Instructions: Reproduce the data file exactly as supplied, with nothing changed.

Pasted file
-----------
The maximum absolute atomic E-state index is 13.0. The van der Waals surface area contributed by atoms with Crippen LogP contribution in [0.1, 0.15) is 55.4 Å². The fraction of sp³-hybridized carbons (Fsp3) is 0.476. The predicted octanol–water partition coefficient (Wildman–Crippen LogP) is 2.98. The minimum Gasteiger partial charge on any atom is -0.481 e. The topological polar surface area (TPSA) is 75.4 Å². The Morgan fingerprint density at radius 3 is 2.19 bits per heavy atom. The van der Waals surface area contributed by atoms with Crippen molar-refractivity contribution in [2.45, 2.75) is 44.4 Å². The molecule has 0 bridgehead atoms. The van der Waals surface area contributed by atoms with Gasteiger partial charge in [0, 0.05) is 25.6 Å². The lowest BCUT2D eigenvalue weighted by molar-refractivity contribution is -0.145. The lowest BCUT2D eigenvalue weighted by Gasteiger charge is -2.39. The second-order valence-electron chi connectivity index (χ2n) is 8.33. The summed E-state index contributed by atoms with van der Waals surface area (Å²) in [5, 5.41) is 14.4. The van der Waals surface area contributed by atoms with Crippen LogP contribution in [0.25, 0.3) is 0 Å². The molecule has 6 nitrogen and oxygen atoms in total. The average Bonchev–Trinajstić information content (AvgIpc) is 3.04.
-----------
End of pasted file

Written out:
The maximum absolute atomic E-state index is 13.0. The van der Waals surface area contributed by atoms with Crippen LogP contribution in [0.1, 0.15) is 55.4 Å². The fraction of sp³-hybridized carbons (Fsp3) is 0.476. The predicted octanol–water partition coefficient (Wildman–Crippen LogP) is 2.98. The minimum Gasteiger partial charge on any atom is -0.481 e. The topological polar surface area (TPSA) is 75.4 Å². The Morgan fingerprint density at radius 3 is 2.19 bits per heavy atom. The van der Waals surface area contributed by atoms with Crippen molar-refractivity contribution in [2.45, 2.75) is 44.4 Å². The molecule has 0 bridgehead atoms. The van der Waals surface area contributed by atoms with Gasteiger partial charge in [0, 0.05) is 25.6 Å². The lowest BCUT2D eigenvalue weighted by molar-refractivity contribution is -0.145. The lowest BCUT2D eigenvalue weighted by Gasteiger charge is -2.39. The second-order valence-electron chi connectivity index (χ2n) is 8.33. The summed E-state index contributed by atoms with van der Waals surface area (Å²) in [5, 5.41) is 14.4. The van der Waals surface area contributed by atoms with Crippen LogP contribution in [0.25, 0.3) is 0 Å². The molecule has 6 nitrogen and oxygen atoms in total. The average Bonchev–Trinajstić information content (AvgIpc) is 3.04.